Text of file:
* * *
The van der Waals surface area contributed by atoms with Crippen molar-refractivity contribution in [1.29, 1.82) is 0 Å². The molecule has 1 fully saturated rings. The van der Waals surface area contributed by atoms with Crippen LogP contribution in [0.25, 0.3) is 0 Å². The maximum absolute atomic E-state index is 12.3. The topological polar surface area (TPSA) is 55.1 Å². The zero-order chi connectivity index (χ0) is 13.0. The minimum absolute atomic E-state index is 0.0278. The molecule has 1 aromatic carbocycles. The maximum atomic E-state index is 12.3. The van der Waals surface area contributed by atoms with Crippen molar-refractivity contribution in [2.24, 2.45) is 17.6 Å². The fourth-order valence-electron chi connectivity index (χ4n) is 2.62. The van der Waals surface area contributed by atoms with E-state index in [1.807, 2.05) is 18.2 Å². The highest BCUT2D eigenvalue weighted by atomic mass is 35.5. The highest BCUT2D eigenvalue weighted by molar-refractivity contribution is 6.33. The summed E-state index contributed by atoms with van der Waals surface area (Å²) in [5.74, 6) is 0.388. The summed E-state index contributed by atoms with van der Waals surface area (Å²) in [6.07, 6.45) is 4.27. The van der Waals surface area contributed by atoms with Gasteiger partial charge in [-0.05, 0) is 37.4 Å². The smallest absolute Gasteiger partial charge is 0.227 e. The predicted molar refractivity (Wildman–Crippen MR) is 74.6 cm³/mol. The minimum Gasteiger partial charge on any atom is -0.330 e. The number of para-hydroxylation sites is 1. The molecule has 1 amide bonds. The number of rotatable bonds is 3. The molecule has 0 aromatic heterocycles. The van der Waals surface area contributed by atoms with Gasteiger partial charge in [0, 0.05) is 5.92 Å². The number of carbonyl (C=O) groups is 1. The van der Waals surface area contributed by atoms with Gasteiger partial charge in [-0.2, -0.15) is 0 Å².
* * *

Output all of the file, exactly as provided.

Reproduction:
The van der Waals surface area contributed by atoms with Crippen molar-refractivity contribution in [1.29, 1.82) is 0 Å². The molecule has 1 fully saturated rings. The van der Waals surface area contributed by atoms with Crippen LogP contribution in [0.25, 0.3) is 0 Å². The maximum absolute atomic E-state index is 12.3. The topological polar surface area (TPSA) is 55.1 Å². The zero-order chi connectivity index (χ0) is 13.0. The minimum absolute atomic E-state index is 0.0278. The molecule has 1 aromatic carbocycles. The maximum atomic E-state index is 12.3. The van der Waals surface area contributed by atoms with Crippen molar-refractivity contribution in [2.24, 2.45) is 17.6 Å². The fourth-order valence-electron chi connectivity index (χ4n) is 2.62. The van der Waals surface area contributed by atoms with E-state index in [1.807, 2.05) is 18.2 Å². The highest BCUT2D eigenvalue weighted by atomic mass is 35.5. The highest BCUT2D eigenvalue weighted by molar-refractivity contribution is 6.33. The summed E-state index contributed by atoms with van der Waals surface area (Å²) in [5.74, 6) is 0.388. The summed E-state index contributed by atoms with van der Waals surface area (Å²) in [6.07, 6.45) is 4.27. The van der Waals surface area contributed by atoms with Gasteiger partial charge in [-0.05, 0) is 37.4 Å². The smallest absolute Gasteiger partial charge is 0.227 e. The predicted molar refractivity (Wildman–Crippen MR) is 74.6 cm³/mol. The minimum Gasteiger partial charge on any atom is -0.330 e. The number of para-hydroxylation sites is 1. The molecule has 1 amide bonds. The number of rotatable bonds is 3. The molecule has 0 aromatic heterocycles. The van der Waals surface area contributed by atoms with Gasteiger partial charge in [0, 0.05) is 5.92 Å². The number of carbonyl (C=O) groups is 1. The van der Waals surface area contributed by atoms with Gasteiger partial charge in [-0.2, -0.15) is 0 Å².